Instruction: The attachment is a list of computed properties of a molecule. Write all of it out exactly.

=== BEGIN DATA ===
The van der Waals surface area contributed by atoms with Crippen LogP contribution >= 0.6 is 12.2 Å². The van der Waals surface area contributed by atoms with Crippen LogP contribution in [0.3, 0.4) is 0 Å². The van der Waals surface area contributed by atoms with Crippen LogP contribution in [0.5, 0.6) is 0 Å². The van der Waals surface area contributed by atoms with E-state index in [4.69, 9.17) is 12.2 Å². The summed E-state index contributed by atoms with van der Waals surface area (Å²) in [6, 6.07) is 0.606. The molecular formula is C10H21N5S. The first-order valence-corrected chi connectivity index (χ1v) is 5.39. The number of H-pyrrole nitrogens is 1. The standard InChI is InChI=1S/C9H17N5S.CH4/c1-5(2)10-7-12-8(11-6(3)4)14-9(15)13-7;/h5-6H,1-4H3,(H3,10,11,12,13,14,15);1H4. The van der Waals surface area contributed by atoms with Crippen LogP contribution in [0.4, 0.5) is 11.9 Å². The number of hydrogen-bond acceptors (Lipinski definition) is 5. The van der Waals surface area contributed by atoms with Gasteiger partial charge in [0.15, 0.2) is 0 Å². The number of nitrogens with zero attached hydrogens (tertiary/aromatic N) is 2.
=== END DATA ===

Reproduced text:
The van der Waals surface area contributed by atoms with Crippen LogP contribution >= 0.6 is 12.2 Å². The van der Waals surface area contributed by atoms with Crippen LogP contribution in [0.3, 0.4) is 0 Å². The van der Waals surface area contributed by atoms with Crippen LogP contribution in [0.5, 0.6) is 0 Å². The van der Waals surface area contributed by atoms with E-state index in [4.69, 9.17) is 12.2 Å². The summed E-state index contributed by atoms with van der Waals surface area (Å²) in [6, 6.07) is 0.606. The molecular formula is C10H21N5S. The first-order valence-corrected chi connectivity index (χ1v) is 5.39. The number of H-pyrrole nitrogens is 1. The standard InChI is InChI=1S/C9H17N5S.CH4/c1-5(2)10-7-12-8(11-6(3)4)14-9(15)13-7;/h5-6H,1-4H3,(H3,10,11,12,13,14,15);1H4. The van der Waals surface area contributed by atoms with Crippen LogP contribution in [0.4, 0.5) is 11.9 Å². The number of hydrogen-bond acceptors (Lipinski definition) is 5. The van der Waals surface area contributed by atoms with Gasteiger partial charge in [0.15, 0.2) is 0 Å². The number of nitrogens with zero attached hydrogens (tertiary/aromatic N) is 2.